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Shares of Ferrellgas Partners (NYSE: FGP) fell 18% in October. While there was no specific news from the company during the month, the company is still reeling from its earnings announcement on Sept. 28th, in which it shared several discouraging news tidbits that included a major distribution cut.
When Ferrellgas Partners announced its most recent earnings results, it was apparent that the company had put itself in hot water. The acquisition of midstream company Bridger Logistics a year prior was supposed to diversify Ferrellgas away from the very seasonal business of selling and distributing propane. Bridger, however, was a deeply troubled business with customers that could no longer pay the bills, which put it at serious counterparty risk. It also didn't help that Ferrellgas used debt to fund that acquisition. So when cash flow from that particular business evaporated, the company was left with a debt load so high that it started to violate some of its debt covenants.
As a result, the company decided to cut its distribution to shareholders -- although the actual amount of that cut is not finalized -- and take a large writedown of almost the entirety of the Bridger acquisition. As you can imagine, with so many surprises packed into this earnings report, a lot of class-action lawsuits have been filed, stating that Ferrellgas didn't adequately disclose issues with the acquisition or its debt issues, which led to big losses for investors.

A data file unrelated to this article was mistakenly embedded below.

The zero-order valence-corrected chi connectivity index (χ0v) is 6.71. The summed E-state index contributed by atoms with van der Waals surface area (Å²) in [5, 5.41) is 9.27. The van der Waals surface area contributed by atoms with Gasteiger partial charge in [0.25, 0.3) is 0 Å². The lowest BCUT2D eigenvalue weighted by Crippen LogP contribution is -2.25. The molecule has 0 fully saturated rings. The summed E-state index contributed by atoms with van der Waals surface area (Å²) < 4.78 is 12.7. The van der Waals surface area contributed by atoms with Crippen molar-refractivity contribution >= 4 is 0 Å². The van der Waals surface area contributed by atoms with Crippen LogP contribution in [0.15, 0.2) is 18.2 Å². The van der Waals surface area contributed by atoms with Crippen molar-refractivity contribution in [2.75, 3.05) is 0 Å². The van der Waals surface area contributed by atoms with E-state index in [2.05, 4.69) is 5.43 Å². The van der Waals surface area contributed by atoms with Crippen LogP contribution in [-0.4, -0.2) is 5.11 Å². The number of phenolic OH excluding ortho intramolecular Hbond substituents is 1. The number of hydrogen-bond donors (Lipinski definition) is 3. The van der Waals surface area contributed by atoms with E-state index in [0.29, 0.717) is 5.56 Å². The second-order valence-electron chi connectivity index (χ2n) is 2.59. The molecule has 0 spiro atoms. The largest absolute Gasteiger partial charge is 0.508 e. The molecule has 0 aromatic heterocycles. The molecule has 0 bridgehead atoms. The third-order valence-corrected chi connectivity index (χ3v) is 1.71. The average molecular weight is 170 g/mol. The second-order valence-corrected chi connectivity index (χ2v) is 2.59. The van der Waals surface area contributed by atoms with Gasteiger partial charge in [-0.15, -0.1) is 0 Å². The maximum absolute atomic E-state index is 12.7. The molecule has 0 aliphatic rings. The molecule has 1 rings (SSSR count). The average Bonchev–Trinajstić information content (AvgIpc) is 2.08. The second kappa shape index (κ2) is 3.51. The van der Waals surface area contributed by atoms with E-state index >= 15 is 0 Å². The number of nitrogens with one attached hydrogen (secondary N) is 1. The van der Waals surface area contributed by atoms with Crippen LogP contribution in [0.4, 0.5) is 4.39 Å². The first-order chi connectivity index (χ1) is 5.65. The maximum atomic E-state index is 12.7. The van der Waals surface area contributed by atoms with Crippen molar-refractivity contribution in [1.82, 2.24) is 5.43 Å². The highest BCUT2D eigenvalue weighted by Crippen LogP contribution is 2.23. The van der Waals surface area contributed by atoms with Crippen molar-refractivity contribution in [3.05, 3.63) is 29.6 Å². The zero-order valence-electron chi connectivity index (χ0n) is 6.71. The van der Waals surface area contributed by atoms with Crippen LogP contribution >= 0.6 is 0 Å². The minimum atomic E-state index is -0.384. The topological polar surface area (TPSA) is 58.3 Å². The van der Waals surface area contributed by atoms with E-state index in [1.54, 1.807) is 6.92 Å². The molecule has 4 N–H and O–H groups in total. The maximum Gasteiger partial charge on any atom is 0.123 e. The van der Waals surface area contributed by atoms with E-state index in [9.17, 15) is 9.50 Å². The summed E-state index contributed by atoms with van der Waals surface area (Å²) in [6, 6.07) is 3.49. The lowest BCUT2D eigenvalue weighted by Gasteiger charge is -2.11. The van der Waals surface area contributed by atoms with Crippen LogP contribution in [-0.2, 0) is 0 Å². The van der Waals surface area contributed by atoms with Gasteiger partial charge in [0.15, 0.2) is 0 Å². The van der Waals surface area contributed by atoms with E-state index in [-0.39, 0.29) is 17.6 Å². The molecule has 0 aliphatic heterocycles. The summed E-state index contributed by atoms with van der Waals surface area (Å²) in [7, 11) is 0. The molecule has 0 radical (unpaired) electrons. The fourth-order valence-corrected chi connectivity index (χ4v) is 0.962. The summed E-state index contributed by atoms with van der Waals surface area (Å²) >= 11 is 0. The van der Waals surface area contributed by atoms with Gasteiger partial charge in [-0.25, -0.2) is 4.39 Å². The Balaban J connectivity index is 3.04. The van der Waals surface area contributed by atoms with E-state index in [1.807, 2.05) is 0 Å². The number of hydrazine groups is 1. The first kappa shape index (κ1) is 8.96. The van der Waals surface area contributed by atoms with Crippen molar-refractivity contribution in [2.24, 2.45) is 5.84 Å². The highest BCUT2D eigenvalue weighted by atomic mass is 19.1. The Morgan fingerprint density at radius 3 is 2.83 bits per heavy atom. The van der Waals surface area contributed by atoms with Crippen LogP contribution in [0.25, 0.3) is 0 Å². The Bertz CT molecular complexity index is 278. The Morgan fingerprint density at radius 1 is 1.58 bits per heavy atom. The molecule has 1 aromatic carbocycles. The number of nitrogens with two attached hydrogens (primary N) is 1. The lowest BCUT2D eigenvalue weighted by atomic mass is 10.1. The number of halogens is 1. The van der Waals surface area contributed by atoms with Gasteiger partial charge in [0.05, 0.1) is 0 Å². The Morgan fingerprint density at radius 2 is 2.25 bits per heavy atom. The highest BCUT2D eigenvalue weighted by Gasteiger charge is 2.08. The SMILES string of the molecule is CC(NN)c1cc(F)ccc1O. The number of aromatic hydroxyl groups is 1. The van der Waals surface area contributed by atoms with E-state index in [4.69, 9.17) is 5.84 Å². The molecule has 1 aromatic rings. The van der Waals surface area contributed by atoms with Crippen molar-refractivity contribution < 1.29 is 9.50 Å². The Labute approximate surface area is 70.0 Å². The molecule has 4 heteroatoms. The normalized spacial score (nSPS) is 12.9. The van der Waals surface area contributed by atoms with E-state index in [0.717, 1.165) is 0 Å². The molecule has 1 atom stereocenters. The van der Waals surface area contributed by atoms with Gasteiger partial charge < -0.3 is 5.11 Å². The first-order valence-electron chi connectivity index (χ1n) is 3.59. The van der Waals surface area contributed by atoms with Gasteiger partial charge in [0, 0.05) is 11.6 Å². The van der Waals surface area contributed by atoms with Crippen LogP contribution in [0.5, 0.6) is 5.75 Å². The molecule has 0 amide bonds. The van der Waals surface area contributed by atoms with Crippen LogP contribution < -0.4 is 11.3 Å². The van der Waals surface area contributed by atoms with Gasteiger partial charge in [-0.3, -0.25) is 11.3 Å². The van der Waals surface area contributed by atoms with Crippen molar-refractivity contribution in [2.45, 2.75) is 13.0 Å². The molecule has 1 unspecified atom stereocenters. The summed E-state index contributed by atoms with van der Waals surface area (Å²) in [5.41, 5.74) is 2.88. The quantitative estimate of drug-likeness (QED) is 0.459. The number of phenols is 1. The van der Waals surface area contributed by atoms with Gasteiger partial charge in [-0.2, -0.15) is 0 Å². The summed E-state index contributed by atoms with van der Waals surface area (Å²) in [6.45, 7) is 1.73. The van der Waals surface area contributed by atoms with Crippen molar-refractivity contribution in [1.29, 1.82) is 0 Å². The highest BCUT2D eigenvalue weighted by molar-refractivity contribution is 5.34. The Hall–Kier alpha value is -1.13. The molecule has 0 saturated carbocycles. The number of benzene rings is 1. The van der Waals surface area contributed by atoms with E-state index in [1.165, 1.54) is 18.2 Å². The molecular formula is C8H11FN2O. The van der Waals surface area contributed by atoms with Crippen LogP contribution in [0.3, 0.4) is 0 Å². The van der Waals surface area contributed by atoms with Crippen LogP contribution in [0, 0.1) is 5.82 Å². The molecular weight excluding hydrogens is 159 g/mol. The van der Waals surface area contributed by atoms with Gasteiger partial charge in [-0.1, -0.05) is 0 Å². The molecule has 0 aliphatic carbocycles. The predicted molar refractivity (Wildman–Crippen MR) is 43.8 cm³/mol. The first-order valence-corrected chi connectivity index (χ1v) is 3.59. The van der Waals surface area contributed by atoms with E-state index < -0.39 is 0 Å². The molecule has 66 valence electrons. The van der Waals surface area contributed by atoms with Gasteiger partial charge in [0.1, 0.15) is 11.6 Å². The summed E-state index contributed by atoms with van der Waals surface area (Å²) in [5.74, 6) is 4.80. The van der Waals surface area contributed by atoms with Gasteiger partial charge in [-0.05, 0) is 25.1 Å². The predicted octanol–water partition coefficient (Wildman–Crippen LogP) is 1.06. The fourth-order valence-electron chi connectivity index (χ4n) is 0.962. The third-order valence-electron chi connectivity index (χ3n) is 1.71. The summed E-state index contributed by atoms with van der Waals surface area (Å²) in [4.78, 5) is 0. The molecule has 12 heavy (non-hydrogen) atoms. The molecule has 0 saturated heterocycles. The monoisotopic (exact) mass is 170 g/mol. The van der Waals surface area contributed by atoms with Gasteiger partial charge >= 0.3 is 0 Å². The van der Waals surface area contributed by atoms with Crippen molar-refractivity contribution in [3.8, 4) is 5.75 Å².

These kinds of class-action lawsuits aren't uncommon when a company announces surprisingly disappointing news, but very rarely do they ever come to anything. So investors should probably not give too much credit to these suits.
As a result of the recent troubles, the company's CEO has been ousted and former CEO James Ferrell has taken the helm of Ferrellgas until a new CEO can be found. The goal of the company's announced distribution cut is to use internally generated cash to pay down its debt load and get its financial house in order. The propane distribution business is headed into its most profitable part of the year, as colder temperatures means more propane for home heating, and a good winter with a lower payout could help to trim that debt load pretty quick.
It's way too soon for investors to make any assumptions about this stock, though. So until we see some tangible debt reduction and signs that Ferrellgas Partners is back on the right track, it's hard to see this massive crash in share price over the past couple months as a time to buy.
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